Title="MainWindow - Display" Height="350" Width="525"
TextOptions.TextFormattingMode="Display">
<Grid>
<StackPanel xmlns='http://schemas.microsoft.com/winfx/2006/xaml/presentation'
xmlns:x='http://schemas.microsoft.com/winfx/2006/xaml'>
<TextBox FontSize="11">ThushanFernando.com</TextBox>
<TextBox FontSize="16">ThushanFernando.com</TextBox>
</StackPanel>
</Grid>
</Window>

There are LOTS more coming in .NET 4.0 that will make anyone doing .NET development today just wet their pants over, just read the article on MSDN by Justin Van Patten about Whats new in the BCL in .NET 4.0 and also posted on the BCL team blog.

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Hot Booty: Visual Studio 2010 Beta Launches!

May 19th, 2009 No comments

Quick note from Somasegars blog that Visual Studio 2010 Beta 1 along with .NET Framework 4.0 Beta 1 is shipping. Take a look at the Visual Studio 2010 Home Page for more information or if you have MSDN grab it from your subscriber downloads.


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.NET Framework 3.5 SP1 CLR Improvements

August 20th, 2008 No comments

Kevin Frie, the lead developer for core bits of the CLR just posted some information about the changes in .NET CLR 3.5 SP1. Heres an excerpt:

NGen infrastructure rewrite: the new infrastructure uses less memory, produces less fragmented NGen images with much better locality, and does so in dramatically less time.  What this means to you:  Installing or servicing an NGen image is much faster, and cold startup time of your NGen’ed code is better.

Framework Startup Performance Improvements: The framework is now better optimized for startup.  We’ve tweaked the framework to consider more scenarios for startup, and now layout both code & data in the framework’s NGen images more optimally.  What this means to you:  Even your JIT code starts faster!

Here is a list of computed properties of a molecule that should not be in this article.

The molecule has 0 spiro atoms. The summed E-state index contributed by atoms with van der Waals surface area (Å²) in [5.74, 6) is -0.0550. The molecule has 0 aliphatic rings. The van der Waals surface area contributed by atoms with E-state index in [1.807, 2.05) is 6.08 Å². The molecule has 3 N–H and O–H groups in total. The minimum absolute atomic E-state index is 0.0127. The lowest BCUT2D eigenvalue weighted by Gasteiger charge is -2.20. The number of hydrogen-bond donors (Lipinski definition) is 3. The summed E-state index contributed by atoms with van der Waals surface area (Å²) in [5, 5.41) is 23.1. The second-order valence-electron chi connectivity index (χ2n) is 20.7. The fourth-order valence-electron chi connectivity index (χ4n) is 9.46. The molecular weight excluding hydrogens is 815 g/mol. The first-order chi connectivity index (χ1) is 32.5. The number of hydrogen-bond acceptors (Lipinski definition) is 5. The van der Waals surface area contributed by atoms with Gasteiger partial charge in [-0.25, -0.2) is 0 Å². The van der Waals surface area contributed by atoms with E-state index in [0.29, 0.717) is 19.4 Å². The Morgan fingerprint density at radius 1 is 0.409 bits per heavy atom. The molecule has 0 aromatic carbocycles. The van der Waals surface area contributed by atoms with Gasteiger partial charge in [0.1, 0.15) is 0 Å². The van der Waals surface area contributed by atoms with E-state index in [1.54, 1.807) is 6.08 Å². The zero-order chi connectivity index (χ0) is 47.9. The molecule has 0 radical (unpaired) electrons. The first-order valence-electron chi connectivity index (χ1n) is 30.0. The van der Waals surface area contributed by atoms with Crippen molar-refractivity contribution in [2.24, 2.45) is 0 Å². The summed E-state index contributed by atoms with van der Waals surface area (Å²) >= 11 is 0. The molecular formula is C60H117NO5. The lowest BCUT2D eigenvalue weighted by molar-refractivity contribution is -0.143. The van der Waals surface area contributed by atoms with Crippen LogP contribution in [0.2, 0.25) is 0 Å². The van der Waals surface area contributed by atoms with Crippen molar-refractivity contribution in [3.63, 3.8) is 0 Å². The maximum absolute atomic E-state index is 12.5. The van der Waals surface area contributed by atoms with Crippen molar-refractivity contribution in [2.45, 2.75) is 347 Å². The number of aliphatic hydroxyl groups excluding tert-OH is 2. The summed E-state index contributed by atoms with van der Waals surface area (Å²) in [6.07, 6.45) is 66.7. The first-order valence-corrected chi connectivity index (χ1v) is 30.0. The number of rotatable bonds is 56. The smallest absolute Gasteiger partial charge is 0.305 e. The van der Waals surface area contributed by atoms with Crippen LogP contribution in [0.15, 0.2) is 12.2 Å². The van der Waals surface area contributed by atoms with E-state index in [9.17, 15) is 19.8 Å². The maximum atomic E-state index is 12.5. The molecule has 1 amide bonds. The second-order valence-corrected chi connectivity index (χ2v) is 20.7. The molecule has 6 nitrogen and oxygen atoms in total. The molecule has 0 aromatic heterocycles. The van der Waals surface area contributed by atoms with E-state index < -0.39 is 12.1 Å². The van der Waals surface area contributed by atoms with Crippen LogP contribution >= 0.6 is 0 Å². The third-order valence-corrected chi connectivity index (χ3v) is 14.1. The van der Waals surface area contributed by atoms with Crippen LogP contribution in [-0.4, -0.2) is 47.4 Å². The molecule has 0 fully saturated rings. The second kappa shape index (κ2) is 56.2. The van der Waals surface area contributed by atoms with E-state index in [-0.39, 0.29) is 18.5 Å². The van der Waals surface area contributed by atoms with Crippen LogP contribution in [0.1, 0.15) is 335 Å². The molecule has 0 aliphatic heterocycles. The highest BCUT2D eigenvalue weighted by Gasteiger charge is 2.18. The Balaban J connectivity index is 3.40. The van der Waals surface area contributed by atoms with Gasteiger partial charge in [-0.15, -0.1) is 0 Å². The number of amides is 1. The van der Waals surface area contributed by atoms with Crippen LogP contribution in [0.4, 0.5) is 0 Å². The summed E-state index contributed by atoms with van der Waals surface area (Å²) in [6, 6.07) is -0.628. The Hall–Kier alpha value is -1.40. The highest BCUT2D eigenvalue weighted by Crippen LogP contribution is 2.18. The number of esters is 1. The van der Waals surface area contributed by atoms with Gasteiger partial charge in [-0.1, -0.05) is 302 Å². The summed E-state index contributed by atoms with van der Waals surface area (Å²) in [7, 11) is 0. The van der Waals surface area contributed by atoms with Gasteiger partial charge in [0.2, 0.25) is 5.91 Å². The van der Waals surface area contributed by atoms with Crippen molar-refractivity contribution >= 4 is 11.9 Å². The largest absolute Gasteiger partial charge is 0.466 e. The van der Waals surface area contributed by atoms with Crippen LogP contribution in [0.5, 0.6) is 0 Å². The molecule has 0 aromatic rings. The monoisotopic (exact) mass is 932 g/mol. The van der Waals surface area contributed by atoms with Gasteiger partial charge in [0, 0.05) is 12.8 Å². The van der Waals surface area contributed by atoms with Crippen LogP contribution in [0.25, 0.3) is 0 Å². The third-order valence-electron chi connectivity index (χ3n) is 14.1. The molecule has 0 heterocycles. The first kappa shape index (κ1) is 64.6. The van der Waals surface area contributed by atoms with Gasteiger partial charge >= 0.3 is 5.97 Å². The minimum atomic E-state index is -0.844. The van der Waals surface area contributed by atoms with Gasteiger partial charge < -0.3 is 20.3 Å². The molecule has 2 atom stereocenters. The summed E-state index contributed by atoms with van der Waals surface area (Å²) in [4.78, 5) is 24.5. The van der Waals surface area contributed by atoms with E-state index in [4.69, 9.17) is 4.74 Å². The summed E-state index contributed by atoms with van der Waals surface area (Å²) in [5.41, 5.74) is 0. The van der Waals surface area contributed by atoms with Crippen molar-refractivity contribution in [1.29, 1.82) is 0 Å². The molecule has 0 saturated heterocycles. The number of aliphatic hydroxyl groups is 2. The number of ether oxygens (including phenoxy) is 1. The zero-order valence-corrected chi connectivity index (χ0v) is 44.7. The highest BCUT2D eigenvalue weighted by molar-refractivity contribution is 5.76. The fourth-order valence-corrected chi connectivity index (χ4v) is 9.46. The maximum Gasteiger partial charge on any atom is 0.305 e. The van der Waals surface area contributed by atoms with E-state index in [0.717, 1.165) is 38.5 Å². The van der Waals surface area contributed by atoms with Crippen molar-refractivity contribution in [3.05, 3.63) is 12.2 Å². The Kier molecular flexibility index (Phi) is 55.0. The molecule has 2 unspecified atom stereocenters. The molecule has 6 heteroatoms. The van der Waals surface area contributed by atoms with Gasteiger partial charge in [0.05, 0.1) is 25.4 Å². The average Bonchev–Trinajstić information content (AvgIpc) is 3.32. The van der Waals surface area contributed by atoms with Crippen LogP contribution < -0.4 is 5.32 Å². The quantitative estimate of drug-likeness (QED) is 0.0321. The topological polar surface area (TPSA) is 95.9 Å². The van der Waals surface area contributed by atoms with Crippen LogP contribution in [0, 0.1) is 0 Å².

Better OS citizenship: We’ve modified NGen to produce images that are ASLR capable, in an effort to decrease potential security attack surface area.  We’ve also started generating stacks that are always walkable using EBP-chaining for x86.  What this means to you:  Stack traces are more consistent, and NGen images aren’t as easily used to attack the system.

Better 32-bit code quality: The x86 JIT has dramatically improved inlining heuristics that result in generally better code quality, and, in particular, much lower “cost of abstraction”.  If you want to author a data type that only manipulates a single integer, you can wrap the thing in a struct, and expect similar performance to code that explicitly uses an integer.  There have also been some improvements to the ‘assertion propagation’ portion of the JIT, which means better null/range check elimination, as well as better constant propagation, and slight better ‘smarts’ in the JIT optimizer, overall.  What this means to you:  Your managed code should run slightly faster (and sometimes dramatically faster!).  Note to 64 bit junkies:  We’re working on getting x64 there, too.  The work just wasn’t quite there in time.

Whats interesting to note is that the CLR Optimisations for inlining will finally be coming to the 64bit CLR, just hope that it comes sometime sooner rather than later.

In the meantime, grab the .NET Framework 3.5 SP1.